It’s hard to ask for help, but luckily in today’s society, there’s an app for that!

Even though I preach of talking to others, its hard to take that first step to open up about what we struggle with. I blog openly about it so others can be inspired to do the same, but if you’re still not brave or bold enough, try some of these apps to help you out!

Please keep in mind that some of these apps do have in-store purchases, so please review them before downloading and using – Make sure you get the app that’s right for you!

CBT Thought Diary
CBT Companion
CBT Nuggets
DBT Coach
Mindshift CBT
Moodpath
Quirk CBT
Sanvello
Woebot
Wysa
Youper

For Mindfulness
Aura
Balance: Meditation
Breathe: Meditation & Sleep
Calm
Headspace
Insight Timer
The Mindfulness App
Mindfulness Coach
#Mindful
Mindfulness with Petit Bambou
Reflectly
Smiling Mind

For Journaling

Daylio Journal
Happy Feed
Moody
Mood App
Mood Panda
Moodwell

Do you have any suggestions to add? Please comment below!

After pushing myself for a couple of weeks, I decided to take some time and just relax. I’ve been working on several projects and didn’t want to overstretch myself – I’m pretty thankful that I did.

During this small break, I took a look back on my writing career. Ever since I can remember, I’ve always kept a journal, but when I entered high school, I got into poetry. My English teacher at the time, Elaine Smajovits, was so incredibly supportive of my writing. Whenever I had a break or lunch, I would try to hunt her down so she could read my latest entry, always offering advice and a smile. My poetry was reflective of my relationship issues with my adoptive father and I never really shared it with anyone. I did try to share some short stories with my adoptive father and then step-mother, but they were quite dismissive and didn’t offer the support that I needed. I was told to find a “suitable career” and believed writing wasn’t viable. I started to doubt myself, and my dream of becoming a scriptwriter seemed too far-fetched.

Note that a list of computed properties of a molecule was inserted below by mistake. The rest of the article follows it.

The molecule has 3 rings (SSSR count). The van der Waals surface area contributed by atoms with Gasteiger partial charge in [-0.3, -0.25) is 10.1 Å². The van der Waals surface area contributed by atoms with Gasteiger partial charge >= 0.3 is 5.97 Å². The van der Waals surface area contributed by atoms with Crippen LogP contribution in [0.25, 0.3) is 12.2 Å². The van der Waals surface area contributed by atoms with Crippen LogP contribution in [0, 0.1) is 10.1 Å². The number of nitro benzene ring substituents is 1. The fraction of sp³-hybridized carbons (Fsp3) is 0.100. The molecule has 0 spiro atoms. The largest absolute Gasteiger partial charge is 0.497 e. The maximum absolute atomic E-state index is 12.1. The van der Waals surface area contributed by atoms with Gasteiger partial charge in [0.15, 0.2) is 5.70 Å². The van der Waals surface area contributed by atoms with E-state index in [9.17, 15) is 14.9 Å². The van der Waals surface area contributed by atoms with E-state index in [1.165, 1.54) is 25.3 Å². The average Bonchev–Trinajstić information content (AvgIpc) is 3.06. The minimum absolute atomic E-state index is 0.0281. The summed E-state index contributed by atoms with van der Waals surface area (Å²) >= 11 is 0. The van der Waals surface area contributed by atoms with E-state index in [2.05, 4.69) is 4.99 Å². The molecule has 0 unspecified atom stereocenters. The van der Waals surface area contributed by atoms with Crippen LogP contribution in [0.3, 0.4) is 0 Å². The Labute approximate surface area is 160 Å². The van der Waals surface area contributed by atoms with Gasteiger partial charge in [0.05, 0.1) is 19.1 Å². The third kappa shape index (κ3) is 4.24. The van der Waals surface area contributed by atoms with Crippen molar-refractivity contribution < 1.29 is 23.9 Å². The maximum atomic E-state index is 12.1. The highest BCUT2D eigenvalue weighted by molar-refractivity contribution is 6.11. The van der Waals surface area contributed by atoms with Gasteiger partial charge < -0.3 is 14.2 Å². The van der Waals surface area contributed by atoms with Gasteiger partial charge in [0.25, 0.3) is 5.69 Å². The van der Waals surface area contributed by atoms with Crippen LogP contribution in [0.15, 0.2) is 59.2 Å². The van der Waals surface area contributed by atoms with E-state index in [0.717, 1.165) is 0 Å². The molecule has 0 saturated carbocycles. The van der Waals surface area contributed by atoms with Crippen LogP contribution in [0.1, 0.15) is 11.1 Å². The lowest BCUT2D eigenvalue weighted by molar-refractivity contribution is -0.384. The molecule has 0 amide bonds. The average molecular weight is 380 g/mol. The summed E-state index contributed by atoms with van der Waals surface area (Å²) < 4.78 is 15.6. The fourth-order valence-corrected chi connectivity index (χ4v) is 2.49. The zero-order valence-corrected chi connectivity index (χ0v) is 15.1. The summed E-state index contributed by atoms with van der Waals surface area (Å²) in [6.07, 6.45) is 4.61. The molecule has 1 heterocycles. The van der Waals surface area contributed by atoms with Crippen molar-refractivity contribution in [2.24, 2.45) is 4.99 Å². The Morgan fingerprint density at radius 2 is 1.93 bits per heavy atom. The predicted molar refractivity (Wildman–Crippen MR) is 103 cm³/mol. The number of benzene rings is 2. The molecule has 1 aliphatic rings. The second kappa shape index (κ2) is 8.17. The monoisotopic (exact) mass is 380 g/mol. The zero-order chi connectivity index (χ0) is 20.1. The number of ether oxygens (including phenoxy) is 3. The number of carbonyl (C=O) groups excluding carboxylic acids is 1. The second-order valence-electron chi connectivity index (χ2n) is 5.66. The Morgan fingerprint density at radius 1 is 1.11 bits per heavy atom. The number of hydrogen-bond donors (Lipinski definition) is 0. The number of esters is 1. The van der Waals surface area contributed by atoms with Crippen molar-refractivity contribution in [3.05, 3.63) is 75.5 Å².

When I graduated high school in 2004, I was published in an Anthology “Under the Poet Tree” and was quite proud of myself. My “parents” didn’t even bother to buy a copy of it. I swept my poetry under the rug and went into communications/film studies to hopefully find a better calling. One of the electives that I was able to join was script writing, and I figured I should at least give it a shot. My teacher wasn’t the best and constantly asked why I wanted to be a writer. With no self-confidence, I wasn’t able to answer her. When she initially introduced the course to us, she mentioned she doesn’t give anyone A’s, but I was pretty confident in my final submission. The highest grade I received was a “C,” and I took that as my answer to no longer pursue writing.

I look back on all of these factors and want to hit myself over the head. I let my atmosphere and anxious thoughts get the best of me.

Even at my lowest point, I would continue to write as a form of therapy. I have countless journals and a ton of notebooks scattered around the house. Knowing that this brought me joy I knew that I needed to do something about it. In November 2016 I decided to break some barriers and start a novel. This novel has been years in the making, and I finally had an “Ah-ha!” moment on how to formulate it properly.
Doing it part-time for 16 months brought on some new anxious thoughts, thinking that no one would want to read it but I pushed myself. I was back in my element.

On top of that, I started this blog four months ago and finished/submitted a short story to a local contest. I didn’t want to overstress myself and took last week off from my blog to focus on my novel. I’m glad I did because it’s now in the hands of my proof-reader – I feel ridiculously accomplished.

When I look back on my trials and tribulations, I’m not overly upset with myself that I took a long break. Its normal for us to go through anxiety when starting something new. Remembering Elaine Smajovits’s infectious smile was the push that I needed to jump back into it. Thank you for the push!